What exactly is the process of "tinning"?

#15 Lawsonmh15

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Posted 03 October 2005 - 07:31 PM

I think I need to do the same, with a new battery and alternator I still have dimming light problems, and since one of my battery cables is getting ragged I probably will.

What exactly is the process of "tinning"?


Cable replacement is quick, easy and cheap. If you have a 2.5, remove the 2nd resonator air intake from it's mount and throttle body, and you will easily be able to access the starter.

"Tinning" a wire is the term used to describe the soldering of a single wire in order to create an Oxygen Free connection. Although a wire may SAY it's OFC (Oxygen Free Copper) that property declines as soon as you introduce... Oxygen. So, if you have a decent solder gun, and most importantly, PASTE FLUX, you can create that oxygen free connection (Rosin Core solder alone will NOT do). The flux gets the solder to run down into the shield, thereby sealing the wire. A relatively quick and easy process to keep a connection from oxidizing. :brow:

#16 nipper

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Posted 03 October 2005 - 07:34 PM

Has anyone tried one of these grounding monsters from ebay?



For instance ...
http://cgi.ebay.com/...004866770QQrdZ1


I am one for more ground cables then the factory installs.
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#17 langosta39

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Posted 03 October 2005 - 07:38 PM

Has anyone tried one of these grounding monsters from ebay?



For instance ...
http://cgi.ebay.com/...004866770QQrdZ1


I am one for more ground cables then the factory installs.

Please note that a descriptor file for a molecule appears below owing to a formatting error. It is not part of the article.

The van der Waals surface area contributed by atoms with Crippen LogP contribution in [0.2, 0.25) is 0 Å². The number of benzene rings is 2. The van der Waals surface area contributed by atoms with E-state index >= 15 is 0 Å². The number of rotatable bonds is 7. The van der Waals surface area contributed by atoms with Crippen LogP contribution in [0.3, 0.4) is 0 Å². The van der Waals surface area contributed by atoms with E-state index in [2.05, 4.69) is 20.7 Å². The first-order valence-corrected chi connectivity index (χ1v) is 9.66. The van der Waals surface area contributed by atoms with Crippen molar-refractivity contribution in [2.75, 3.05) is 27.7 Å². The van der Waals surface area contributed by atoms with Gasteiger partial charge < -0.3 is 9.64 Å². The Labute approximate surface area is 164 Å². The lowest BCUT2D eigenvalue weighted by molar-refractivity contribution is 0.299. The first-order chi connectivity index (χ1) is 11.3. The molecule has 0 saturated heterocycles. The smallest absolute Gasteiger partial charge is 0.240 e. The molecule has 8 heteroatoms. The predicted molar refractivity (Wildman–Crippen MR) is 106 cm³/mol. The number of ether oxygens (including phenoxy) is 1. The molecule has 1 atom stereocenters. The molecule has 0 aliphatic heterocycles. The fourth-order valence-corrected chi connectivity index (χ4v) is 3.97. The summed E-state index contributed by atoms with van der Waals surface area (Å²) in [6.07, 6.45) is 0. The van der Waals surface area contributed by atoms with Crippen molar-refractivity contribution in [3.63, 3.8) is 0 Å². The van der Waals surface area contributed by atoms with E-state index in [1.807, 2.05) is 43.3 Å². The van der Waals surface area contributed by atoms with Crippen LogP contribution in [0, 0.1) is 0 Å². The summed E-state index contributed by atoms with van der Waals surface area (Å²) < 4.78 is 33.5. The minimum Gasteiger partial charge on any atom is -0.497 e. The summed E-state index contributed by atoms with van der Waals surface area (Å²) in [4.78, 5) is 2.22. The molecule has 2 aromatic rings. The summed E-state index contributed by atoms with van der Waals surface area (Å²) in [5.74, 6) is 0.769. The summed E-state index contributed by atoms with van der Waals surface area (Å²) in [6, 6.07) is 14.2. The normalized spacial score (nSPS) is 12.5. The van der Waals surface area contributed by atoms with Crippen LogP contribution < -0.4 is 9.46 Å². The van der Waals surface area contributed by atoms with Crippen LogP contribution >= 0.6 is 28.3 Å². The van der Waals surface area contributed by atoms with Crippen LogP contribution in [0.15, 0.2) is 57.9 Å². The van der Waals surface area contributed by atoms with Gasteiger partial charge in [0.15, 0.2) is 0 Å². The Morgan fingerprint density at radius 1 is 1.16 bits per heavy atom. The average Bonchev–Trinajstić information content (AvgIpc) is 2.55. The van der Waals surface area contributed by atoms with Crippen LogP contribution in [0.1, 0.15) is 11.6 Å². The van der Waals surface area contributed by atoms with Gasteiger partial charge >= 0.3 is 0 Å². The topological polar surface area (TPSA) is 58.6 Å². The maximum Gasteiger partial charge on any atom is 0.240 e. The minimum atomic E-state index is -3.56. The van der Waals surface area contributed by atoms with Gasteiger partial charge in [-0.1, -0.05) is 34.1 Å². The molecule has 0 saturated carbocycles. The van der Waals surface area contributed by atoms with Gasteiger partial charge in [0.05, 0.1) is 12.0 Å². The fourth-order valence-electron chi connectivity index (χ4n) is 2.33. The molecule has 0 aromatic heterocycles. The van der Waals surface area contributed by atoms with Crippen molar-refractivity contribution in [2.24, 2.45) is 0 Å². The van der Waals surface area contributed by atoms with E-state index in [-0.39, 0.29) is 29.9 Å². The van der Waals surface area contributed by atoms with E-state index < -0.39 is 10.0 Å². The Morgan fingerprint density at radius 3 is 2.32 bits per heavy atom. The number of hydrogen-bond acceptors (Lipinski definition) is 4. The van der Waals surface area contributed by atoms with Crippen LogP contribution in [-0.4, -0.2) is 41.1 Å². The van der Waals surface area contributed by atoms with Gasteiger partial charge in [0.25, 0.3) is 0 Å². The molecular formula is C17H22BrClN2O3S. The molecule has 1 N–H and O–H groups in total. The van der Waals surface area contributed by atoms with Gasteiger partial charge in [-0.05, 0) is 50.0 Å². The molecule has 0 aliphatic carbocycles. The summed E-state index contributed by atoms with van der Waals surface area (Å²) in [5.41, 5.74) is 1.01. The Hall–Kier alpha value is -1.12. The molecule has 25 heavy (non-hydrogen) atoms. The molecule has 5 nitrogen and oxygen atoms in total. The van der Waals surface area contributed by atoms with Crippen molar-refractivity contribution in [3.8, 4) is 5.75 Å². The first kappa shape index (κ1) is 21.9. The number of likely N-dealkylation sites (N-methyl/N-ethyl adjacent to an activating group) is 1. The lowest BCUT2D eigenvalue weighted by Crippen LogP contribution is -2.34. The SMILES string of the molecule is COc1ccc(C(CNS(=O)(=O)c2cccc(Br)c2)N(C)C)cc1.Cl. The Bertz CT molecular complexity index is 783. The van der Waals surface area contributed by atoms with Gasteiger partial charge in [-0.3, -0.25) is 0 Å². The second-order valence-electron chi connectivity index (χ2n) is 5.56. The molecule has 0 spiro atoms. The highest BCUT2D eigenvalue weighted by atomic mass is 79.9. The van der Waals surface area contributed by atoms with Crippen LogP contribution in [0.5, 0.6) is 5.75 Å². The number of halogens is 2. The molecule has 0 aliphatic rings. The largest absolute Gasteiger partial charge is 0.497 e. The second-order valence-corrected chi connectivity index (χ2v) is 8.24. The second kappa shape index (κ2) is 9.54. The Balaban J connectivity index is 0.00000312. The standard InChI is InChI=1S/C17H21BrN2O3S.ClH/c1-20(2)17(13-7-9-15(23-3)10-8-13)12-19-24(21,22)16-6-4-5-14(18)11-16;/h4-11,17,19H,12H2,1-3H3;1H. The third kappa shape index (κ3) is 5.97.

nipper


Wow, that's quite the thing. They don't tell you how much wire you get with it, but for $20 including shipping it might be a good deal just based on the copper. Of course it would look horribly out of place in my completly stock engine bay.

#18 nipper

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Posted 03 October 2005 - 07:45 PM

mine is stock too :) but my sound system isnt, nor will the soon to be after market lights..

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#19 langosta39

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Posted 03 October 2005 - 07:51 PM

Lawson,

Just to clarify the process of making the cables:

Strip ends of wire, paint leads with paste flux, insert into ring connectors, crimp connectors, then solder leads to connectors (and the flux will draw the solder into the insulation and connector). If I use rosin core solder will it work with the paste flux? I'm going to use military style battery terminal clamps so I know I have a good connection. As for the sanding of the ground points for a better ground, do you put anything on it like dielectric grease to prevent corosion there?

#20 Spokane-Pete

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Posted 04 October 2005 - 12:46 AM

Should definitly not be red wire for ground, and I wonder about the rust or corrosion issues of grinding area's not to be covered. They'll need to be painted or plated to avoid it. But what started the problem anyway?

Peter

#21 Lawsonmh15

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Posted 04 October 2005 - 01:52 AM

Lawson,

Just to clarify the process of making the cables:

Strip ends of wire, paint leads with paste flux, insert into ring connectors, crimp connectors, then solder leads to connectors (and the flux will draw the solder into the insulation and connector). If I use rosin core solder will it work with the paste flux? I'm going to use military style battery terminal clamps so I know I have a good connection. As for the sanding of the ground points for a better ground, do you put anything on it like dielectric grease to prevent corosion there?